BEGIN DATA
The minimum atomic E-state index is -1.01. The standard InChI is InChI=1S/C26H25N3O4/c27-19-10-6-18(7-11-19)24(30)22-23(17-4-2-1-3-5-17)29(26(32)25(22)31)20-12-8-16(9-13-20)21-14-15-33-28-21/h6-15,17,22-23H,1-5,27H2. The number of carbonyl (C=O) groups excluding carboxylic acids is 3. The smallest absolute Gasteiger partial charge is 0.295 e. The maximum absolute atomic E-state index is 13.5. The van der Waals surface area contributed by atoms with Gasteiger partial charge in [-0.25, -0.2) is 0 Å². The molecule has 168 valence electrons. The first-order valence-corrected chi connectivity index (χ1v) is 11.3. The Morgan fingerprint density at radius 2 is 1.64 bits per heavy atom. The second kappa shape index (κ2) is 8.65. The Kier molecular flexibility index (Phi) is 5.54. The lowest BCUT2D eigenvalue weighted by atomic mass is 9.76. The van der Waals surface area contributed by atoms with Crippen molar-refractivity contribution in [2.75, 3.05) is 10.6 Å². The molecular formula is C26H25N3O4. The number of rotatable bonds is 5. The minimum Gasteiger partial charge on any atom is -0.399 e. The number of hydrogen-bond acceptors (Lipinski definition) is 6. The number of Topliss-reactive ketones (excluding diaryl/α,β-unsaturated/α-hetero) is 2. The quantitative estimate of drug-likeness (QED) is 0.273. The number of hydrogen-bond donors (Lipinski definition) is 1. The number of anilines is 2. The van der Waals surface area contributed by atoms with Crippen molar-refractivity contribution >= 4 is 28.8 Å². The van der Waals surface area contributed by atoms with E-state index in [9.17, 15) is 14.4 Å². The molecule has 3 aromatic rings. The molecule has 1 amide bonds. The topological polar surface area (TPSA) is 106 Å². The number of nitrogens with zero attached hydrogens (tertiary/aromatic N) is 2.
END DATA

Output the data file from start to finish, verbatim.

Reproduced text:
The minimum atomic E-state index is -1.01. The standard InChI is InChI=1S/C26H25N3O4/c27-19-10-6-18(7-11-19)24(30)22-23(17-4-2-1-3-5-17)29(26(32)25(22)31)20-12-8-16(9-13-20)21-14-15-33-28-21/h6-15,17,22-23H,1-5,27H2. The number of carbonyl (C=O) groups excluding carboxylic acids is 3. The smallest absolute Gasteiger partial charge is 0.295 e. The maximum absolute atomic E-state index is 13.5. The van der Waals surface area contributed by atoms with Gasteiger partial charge in [-0.25, -0.2) is 0 Å². The molecule has 168 valence electrons. The first-order valence-corrected chi connectivity index (χ1v) is 11.3. The Morgan fingerprint density at radius 2 is 1.64 bits per heavy atom. The second kappa shape index (κ2) is 8.65. The Kier molecular flexibility index (Phi) is 5.54. The lowest BCUT2D eigenvalue weighted by atomic mass is 9.76. The van der Waals surface area contributed by atoms with Crippen molar-refractivity contribution in [2.75, 3.05) is 10.6 Å². The molecular formula is C26H25N3O4. The number of rotatable bonds is 5. The minimum Gasteiger partial charge on any atom is -0.399 e. The number of hydrogen-bond acceptors (Lipinski definition) is 6. The number of Topliss-reactive ketones (excluding diaryl/α,β-unsaturated/α-hetero) is 2. The quantitative estimate of drug-likeness (QED) is 0.273. The number of hydrogen-bond donors (Lipinski definition) is 1. The number of anilines is 2. The van der Waals surface area contributed by atoms with Crippen molar-refractivity contribution >= 4 is 28.8 Å². The van der Waals surface area contributed by atoms with E-state index in [9.17, 15) is 14.4 Å². The molecule has 3 aromatic rings. The molecule has 1 amide bonds. The topological polar surface area (TPSA) is 106 Å². The number of nitrogens with zero attached hydrogens (tertiary/aromatic N) is 2.